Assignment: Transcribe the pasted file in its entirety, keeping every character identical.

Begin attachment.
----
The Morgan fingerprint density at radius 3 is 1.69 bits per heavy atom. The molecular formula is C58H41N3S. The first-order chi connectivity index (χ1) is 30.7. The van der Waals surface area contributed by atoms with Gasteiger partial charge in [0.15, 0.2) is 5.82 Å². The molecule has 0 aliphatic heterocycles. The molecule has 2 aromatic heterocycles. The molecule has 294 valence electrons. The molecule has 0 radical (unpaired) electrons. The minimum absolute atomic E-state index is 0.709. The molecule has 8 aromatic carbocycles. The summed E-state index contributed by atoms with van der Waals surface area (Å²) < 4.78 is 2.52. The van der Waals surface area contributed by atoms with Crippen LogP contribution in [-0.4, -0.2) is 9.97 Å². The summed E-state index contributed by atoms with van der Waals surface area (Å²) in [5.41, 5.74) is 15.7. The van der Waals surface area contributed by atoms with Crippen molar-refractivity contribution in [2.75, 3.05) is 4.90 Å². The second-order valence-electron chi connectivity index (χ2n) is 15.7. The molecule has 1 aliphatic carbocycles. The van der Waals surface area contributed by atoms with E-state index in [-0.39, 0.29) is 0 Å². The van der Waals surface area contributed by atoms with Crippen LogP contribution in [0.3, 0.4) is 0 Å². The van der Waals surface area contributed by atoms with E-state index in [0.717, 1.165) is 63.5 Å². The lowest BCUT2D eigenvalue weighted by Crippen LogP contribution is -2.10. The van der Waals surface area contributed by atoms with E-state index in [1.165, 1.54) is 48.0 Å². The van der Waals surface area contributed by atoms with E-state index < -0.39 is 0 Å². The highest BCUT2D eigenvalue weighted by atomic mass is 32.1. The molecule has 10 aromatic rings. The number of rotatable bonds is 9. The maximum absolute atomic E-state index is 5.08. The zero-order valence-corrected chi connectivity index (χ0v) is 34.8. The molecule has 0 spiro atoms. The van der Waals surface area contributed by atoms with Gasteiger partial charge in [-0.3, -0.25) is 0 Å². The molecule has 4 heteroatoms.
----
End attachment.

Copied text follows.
The Morgan fingerprint density at radius 3 is 1.69 bits per heavy atom. The molecular formula is C58H41N3S. The first-order chi connectivity index (χ1) is 30.7. The van der Waals surface area contributed by atoms with Gasteiger partial charge in [0.15, 0.2) is 5.82 Å². The molecule has 0 aliphatic heterocycles. The molecule has 2 aromatic heterocycles. The molecule has 294 valence electrons. The molecule has 0 radical (unpaired) electrons. The minimum absolute atomic E-state index is 0.709. The molecule has 8 aromatic carbocycles. The summed E-state index contributed by atoms with van der Waals surface area (Å²) < 4.78 is 2.52. The van der Waals surface area contributed by atoms with Crippen LogP contribution in [-0.4, -0.2) is 9.97 Å². The summed E-state index contributed by atoms with van der Waals surface area (Å²) in [5.41, 5.74) is 15.7. The van der Waals surface area contributed by atoms with Crippen molar-refractivity contribution in [2.75, 3.05) is 4.90 Å². The second-order valence-electron chi connectivity index (χ2n) is 15.7. The molecule has 1 aliphatic carbocycles. The van der Waals surface area contributed by atoms with E-state index in [-0.39, 0.29) is 0 Å². The van der Waals surface area contributed by atoms with Crippen LogP contribution in [0.3, 0.4) is 0 Å². The van der Waals surface area contributed by atoms with E-state index in [0.717, 1.165) is 63.5 Å². The lowest BCUT2D eigenvalue weighted by Crippen LogP contribution is -2.10. The van der Waals surface area contributed by atoms with E-state index in [1.165, 1.54) is 48.0 Å². The van der Waals surface area contributed by atoms with E-state index < -0.39 is 0 Å². The highest BCUT2D eigenvalue weighted by atomic mass is 32.1. The molecule has 10 aromatic rings. The number of rotatable bonds is 9. The maximum absolute atomic E-state index is 5.08. The zero-order valence-corrected chi connectivity index (χ0v) is 34.8. The molecule has 0 spiro atoms. The van der Waals surface area contributed by atoms with Gasteiger partial charge in [-0.3, -0.25) is 0 Å². The molecule has 4 heteroatoms.